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    • "A similar breeding scheme was used to obtain mice heterozygous (+/av3J) or homozygous (av3J/av3J) for the av3J allele of Pcdh15, and mice that were heterozygous (+/v2J) or homozygous (v2J/v2J) for the v2J allele of Cdh23. Offspring from the av3J and av6J lines were genotyped as described previously by Pawlowski et al and Zheng et al respectively [21], [49]. Offspring from the v2J line were genotyped using a scheme that takes advantage of the point mutation that results in the loss of HpyCH4 III restriction site in the target sequence. "
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    ABSTRACT: Immunocytochemical studies have shown that protocadherin-15 (PCDH15) and cadherin-23 (CDH23) are associated with tip links, structures thought to gate the mechanotransducer channels of hair cells in the sensory epithelia of the inner ear. The present report describes functional and structural analyses of hair cells from Pcdh15(av3J) (av3J), Pcdh15(av6J) (av6J) and Cdh23(v2J) (v2J) mice. The av3J and v2J mice carry point mutations that are predicted to introduce premature stop codons in the transcripts for Pcdh15 and Cdh23, respectively, and av6J mice have an in-frame deletion predicted to remove most of the 9th cadherin ectodomain from PCDH15. Severe disruption of hair-bundle morphology is observed throughout the early-postnatal cochlea in av3J/av3J and v2J/v2J mice. In contrast, only mild-to-moderate bundle disruption is evident in the av6J/av6J mice. Hair cells from av3J/av3J mice are unaffected by aminoglycosides and fail to load with [(3)H]-gentamicin or FM1-43, compounds that permeate the hair cell's mechanotransducer channels. In contrast, hair cells from av6J/av6J mice load with both FM1-43 and [(3)H]-gentamicin, and are aminoglycoside sensitive. Transducer currents can be recorded from hair cells of all three mutants but are reduced in amplitude in all mutants and have abnormal directional sensitivity in the av3J/av3J and v2J/v2J mutants. Scanning electron microscopy of early postnatal cochlear hair cells reveals tip-link like links in av6J/av6J mice, substantially reduced numbers of links in the av3J/av3J mice and virtually none in the v2J/v2J mice. Analysis of mature vestibular hair bundles reveals an absence of tip links in the av3J/av3J and v2J/v2J mice and a reduction in av6J/av6J mice. These results therefore provide genetic evidence consistent with PCDH15 and CDH23 being part of the tip-link complex and necessary for normal mechanotransduction.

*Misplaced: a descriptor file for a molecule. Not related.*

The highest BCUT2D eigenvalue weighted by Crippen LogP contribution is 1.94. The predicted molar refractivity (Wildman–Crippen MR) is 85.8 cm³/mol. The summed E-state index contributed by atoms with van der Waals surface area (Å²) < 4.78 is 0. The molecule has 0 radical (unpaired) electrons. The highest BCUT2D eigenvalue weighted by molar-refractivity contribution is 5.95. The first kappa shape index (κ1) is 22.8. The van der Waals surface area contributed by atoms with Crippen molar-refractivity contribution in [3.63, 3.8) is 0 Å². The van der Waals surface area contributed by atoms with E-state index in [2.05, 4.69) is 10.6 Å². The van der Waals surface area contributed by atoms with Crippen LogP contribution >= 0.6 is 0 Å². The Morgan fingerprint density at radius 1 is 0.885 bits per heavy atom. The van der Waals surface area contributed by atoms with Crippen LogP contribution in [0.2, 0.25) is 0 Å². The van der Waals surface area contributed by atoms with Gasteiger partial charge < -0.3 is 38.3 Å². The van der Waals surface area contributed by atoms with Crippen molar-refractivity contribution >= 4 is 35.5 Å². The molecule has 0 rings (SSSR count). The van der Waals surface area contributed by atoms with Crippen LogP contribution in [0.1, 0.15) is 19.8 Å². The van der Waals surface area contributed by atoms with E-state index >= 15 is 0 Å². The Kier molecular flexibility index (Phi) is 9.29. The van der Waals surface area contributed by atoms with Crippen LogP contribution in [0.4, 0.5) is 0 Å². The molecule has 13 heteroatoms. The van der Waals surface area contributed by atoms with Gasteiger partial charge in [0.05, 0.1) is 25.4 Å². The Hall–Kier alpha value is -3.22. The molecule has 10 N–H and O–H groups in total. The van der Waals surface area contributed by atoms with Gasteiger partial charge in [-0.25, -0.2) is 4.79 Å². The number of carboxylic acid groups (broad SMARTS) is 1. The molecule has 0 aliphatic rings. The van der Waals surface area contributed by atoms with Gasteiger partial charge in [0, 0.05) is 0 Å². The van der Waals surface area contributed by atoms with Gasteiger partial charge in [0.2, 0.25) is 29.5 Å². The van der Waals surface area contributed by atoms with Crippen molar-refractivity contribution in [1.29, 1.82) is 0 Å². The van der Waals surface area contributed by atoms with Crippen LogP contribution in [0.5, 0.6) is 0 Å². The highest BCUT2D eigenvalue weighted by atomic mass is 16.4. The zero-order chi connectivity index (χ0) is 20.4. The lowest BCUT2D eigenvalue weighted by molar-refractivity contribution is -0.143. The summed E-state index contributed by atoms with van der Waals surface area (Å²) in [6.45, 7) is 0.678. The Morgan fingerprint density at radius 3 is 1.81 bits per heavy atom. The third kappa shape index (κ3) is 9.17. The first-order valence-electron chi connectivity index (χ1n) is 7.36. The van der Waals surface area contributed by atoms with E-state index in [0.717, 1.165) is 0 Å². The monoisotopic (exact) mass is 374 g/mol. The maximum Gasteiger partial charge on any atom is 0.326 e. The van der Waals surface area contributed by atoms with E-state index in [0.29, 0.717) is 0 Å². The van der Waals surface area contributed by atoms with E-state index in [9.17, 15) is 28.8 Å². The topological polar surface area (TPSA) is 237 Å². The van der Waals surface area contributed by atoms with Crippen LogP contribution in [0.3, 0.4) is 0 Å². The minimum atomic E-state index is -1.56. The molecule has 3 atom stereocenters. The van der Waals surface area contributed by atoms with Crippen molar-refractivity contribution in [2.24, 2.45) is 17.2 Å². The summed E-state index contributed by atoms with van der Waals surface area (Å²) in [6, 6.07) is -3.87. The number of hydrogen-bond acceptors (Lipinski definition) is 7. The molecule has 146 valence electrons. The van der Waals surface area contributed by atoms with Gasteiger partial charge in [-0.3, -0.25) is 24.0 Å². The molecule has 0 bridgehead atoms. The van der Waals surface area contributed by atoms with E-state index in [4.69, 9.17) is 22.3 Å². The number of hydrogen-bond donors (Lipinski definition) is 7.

Full-text · Article · Apr 2011 · PLoS ONE